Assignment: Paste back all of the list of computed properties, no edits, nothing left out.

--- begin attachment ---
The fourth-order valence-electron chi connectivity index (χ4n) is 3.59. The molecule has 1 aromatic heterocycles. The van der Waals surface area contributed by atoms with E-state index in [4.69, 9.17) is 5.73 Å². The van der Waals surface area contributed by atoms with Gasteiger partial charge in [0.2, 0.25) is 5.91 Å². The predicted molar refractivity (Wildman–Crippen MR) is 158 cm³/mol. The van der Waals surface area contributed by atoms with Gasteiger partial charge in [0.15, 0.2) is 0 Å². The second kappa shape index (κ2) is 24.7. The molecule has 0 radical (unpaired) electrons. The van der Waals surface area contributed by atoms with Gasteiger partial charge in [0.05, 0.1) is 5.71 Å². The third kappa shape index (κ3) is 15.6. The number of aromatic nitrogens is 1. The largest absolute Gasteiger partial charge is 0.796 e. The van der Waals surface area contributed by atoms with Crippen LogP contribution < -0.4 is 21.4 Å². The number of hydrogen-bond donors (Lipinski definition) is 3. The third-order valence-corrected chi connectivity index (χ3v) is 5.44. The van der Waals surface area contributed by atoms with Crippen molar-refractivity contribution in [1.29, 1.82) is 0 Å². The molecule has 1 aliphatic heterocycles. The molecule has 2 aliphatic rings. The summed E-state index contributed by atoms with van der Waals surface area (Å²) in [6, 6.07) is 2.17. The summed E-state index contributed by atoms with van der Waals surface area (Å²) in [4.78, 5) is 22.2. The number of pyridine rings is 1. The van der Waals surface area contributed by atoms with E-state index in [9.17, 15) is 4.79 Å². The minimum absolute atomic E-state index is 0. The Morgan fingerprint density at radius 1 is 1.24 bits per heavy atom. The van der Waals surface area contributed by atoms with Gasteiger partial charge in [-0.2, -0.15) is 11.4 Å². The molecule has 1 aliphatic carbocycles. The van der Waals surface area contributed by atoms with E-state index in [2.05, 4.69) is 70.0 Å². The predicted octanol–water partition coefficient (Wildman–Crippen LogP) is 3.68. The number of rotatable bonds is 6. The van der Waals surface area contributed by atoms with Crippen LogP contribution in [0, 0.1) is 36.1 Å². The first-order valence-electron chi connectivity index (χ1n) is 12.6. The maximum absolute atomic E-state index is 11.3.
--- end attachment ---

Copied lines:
The fourth-order valence-electron chi connectivity index (χ4n) is 3.59. The molecule has 1 aromatic heterocycles. The van der Waals surface area contributed by atoms with E-state index in [4.69, 9.17) is 5.73 Å². The van der Waals surface area contributed by atoms with Gasteiger partial charge in [0.2, 0.25) is 5.91 Å². The predicted molar refractivity (Wildman–Crippen MR) is 158 cm³/mol. The van der Waals surface area contributed by atoms with Gasteiger partial charge in [0.15, 0.2) is 0 Å². The second kappa shape index (κ2) is 24.7. The molecule has 0 radical (unpaired) electrons. The van der Waals surface area contributed by atoms with Gasteiger partial charge in [0.05, 0.1) is 5.71 Å². The third kappa shape index (κ3) is 15.6. The number of aromatic nitrogens is 1. The largest absolute Gasteiger partial charge is 0.796 e. The van der Waals surface area contributed by atoms with Crippen LogP contribution < -0.4 is 21.4 Å². The number of hydrogen-bond donors (Lipinski definition) is 3. The third-order valence-corrected chi connectivity index (χ3v) is 5.44. The van der Waals surface area contributed by atoms with Crippen molar-refractivity contribution in [1.29, 1.82) is 0 Å². The molecule has 1 aliphatic heterocycles. The molecule has 2 aliphatic rings. The summed E-state index contributed by atoms with van der Waals surface area (Å²) in [6, 6.07) is 2.17. The summed E-state index contributed by atoms with van der Waals surface area (Å²) in [4.78, 5) is 22.2. The number of pyridine rings is 1. The van der Waals surface area contributed by atoms with E-state index in [9.17, 15) is 4.79 Å². The minimum absolute atomic E-state index is 0. The Morgan fingerprint density at radius 1 is 1.24 bits per heavy atom. The van der Waals surface area contributed by atoms with Gasteiger partial charge in [-0.2, -0.15) is 11.4 Å². The molecule has 1 aliphatic carbocycles. The van der Waals surface area contributed by atoms with E-state index in [2.05, 4.69) is 70.0 Å². The predicted octanol–water partition coefficient (Wildman–Crippen LogP) is 3.68. The number of rotatable bonds is 6. The van der Waals surface area contributed by atoms with Crippen LogP contribution in [0, 0.1) is 36.1 Å². The first-order valence-electron chi connectivity index (χ1n) is 12.6. The maximum absolute atomic E-state index is 11.3.